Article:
Sir Mortimer Durand arrived in Kabul on the 2nd of October 1893, to start negotiations with the Amir of Afghanistan, Abdur Rahman on demarcating the southern border of Afghanistan. Afghanistan’s eastern border was settled on 12th of November 1893, after intricate disputations between the Foreign Secretary of the British Government in India and the Amir. The latter opposed Britain’s proposed Afghan-Indian border that would coerce him to abandon his formal sovereignty over the Pashtun tribes, which would remain outside the Afghan border. The desire of Abdur Rahman to object the audacious division of Pashtuns should not be downplayed. Historically, the idea of being ‘Afghan’ was associated to being from the Pashtun ethnic group. Ultimately, the Durand Line divided half of a population intimately related by culture, history, and blood.

Persuading Abdur Rahman to give up Pahstun territories was very difficult. Furthermore, it seems that the British could not really grasp the rationale behind the Amir’s reluctance, since they perceived him as very irrational and selfish. Historians provide an insight into Durand’s correspondence and illustrate how, while he was negotiating with the Amir, he was baffled by the Amir’s disagreement of ceding Pashtun territories. When Durand asked him why he wanted to keep Waziristan, which was very poor on natural resources and was scarcely populated, Abdur Rahman answered with one word: ‘nam’ (honour). The British looked upon such reasoning in a very condescending manner, after all, nam was just an exotic element of what was seen at the time as the irrational Orient. As Durand commented in a letter to Lord Lansdowne, “His jealousy as to our interference in his internal affairs amounts to insanity”.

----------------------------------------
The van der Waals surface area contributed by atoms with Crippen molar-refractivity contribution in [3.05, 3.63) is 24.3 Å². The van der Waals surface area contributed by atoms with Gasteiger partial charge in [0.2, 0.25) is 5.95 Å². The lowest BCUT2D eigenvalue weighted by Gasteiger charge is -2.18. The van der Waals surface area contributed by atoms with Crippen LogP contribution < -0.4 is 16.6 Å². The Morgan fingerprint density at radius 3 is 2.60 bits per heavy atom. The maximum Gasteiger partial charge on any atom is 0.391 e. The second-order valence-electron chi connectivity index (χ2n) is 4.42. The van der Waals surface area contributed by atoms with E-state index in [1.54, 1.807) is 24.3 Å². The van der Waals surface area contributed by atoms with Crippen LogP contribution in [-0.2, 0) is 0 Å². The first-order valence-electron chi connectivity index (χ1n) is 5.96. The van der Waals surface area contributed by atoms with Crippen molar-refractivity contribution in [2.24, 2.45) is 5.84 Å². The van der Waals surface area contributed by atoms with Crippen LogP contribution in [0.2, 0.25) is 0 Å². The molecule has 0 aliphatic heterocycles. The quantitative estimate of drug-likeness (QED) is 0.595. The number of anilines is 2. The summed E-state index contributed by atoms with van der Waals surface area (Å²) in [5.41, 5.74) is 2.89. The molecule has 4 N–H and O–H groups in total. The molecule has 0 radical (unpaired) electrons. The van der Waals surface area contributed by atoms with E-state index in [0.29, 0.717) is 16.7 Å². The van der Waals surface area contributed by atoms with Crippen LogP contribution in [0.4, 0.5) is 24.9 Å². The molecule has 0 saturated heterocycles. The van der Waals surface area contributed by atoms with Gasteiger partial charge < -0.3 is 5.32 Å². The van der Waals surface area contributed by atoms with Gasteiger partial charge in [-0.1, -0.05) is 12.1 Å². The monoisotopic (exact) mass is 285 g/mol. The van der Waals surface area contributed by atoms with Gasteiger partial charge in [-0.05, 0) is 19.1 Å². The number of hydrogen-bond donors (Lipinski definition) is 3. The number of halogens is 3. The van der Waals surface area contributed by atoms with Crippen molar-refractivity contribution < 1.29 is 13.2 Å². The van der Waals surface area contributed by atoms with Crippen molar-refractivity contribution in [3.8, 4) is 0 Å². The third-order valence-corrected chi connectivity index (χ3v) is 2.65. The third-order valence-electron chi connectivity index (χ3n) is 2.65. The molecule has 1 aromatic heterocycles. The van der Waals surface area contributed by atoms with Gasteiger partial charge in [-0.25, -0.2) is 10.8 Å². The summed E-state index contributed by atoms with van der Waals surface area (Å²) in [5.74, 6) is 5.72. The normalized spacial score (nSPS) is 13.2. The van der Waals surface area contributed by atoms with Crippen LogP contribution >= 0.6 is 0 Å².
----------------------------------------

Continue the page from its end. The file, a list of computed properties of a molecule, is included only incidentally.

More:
The British could not understand that the concept of ‘nam’ was closely related to power politics. Afghanistan has always been dominated by Pashtun, the Amir himself was Pashtun, and therefore giving away Pashtun territories would have increased the claim of other actors to political power and would have meant losing the support of Pashtun tribes which had backed the Amir against other tribes and non-State and State actors. Moreover, although the British considered the tribes independent from Kabul, while being free and autonomous in their daily lives, they were actually highly reliant on the Afghan Government in relation to welfare and protection against external enemies.

Historians and scholars still debate on what were the Amir’s and Durand’s exact reasons behind singing the agreement. Some argue that they were standing on very divergent grounds. Abdur Rahman, for instance, influenced by notions of administering authority and governance over tribal areas, might have perceived the Line as merely delimiting zones of dominion and responsibility, while Durand, acting according with modern ideas of sovereignty, was planning on establishing an international border. Other historians claim that the Amir clearly understood the nature of the border and himself promoted the idea of a Nation-State that has clearly delineated frontiers, yet the fact that he continued being involved in the tribal territories south of the Durand Line after 1893, appeared to consolidate the argument that the border was neither entirely settled nor absolute. According to Sykes, Durand’s biographer, the intentions of the British were not in administering tribal territories, but merely exerting political control; hence, the Durand Line sought to outline the limits of their respective spheres of influence.